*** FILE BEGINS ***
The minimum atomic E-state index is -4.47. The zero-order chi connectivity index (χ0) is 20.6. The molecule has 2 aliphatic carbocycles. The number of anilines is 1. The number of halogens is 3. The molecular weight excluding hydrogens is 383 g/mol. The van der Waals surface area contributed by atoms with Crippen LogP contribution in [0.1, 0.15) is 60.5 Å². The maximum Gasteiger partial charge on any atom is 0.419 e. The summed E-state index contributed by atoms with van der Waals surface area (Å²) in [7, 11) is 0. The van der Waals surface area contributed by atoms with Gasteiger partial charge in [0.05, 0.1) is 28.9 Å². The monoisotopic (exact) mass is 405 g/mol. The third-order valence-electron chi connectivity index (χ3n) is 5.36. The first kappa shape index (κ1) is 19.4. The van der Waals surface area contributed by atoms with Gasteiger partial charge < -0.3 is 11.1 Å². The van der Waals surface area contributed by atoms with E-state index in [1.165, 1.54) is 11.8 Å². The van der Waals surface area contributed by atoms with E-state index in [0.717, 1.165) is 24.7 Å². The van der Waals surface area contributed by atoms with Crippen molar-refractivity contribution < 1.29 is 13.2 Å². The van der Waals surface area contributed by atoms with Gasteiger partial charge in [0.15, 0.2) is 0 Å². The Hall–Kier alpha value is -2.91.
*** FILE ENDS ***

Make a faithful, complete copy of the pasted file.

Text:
The minimum atomic E-state index is -4.47. The zero-order chi connectivity index (χ0) is 20.6. The molecule has 2 aliphatic carbocycles. The number of anilines is 1. The number of halogens is 3. The molecular weight excluding hydrogens is 383 g/mol. The van der Waals surface area contributed by atoms with Crippen LogP contribution in [0.1, 0.15) is 60.5 Å². The maximum Gasteiger partial charge on any atom is 0.419 e. The summed E-state index contributed by atoms with van der Waals surface area (Å²) in [7, 11) is 0. The van der Waals surface area contributed by atoms with Gasteiger partial charge in [0.05, 0.1) is 28.9 Å². The monoisotopic (exact) mass is 405 g/mol. The third-order valence-electron chi connectivity index (χ3n) is 5.36. The first kappa shape index (κ1) is 19.4. The van der Waals surface area contributed by atoms with Gasteiger partial charge < -0.3 is 11.1 Å². The van der Waals surface area contributed by atoms with E-state index in [1.165, 1.54) is 11.8 Å². The van der Waals surface area contributed by atoms with E-state index in [0.717, 1.165) is 24.7 Å². The van der Waals surface area contributed by atoms with Crippen molar-refractivity contribution < 1.29 is 13.2 Å². The van der Waals surface area contributed by atoms with Gasteiger partial charge in [0.15, 0.2) is 0 Å². The Hall–Kier alpha value is -2.91.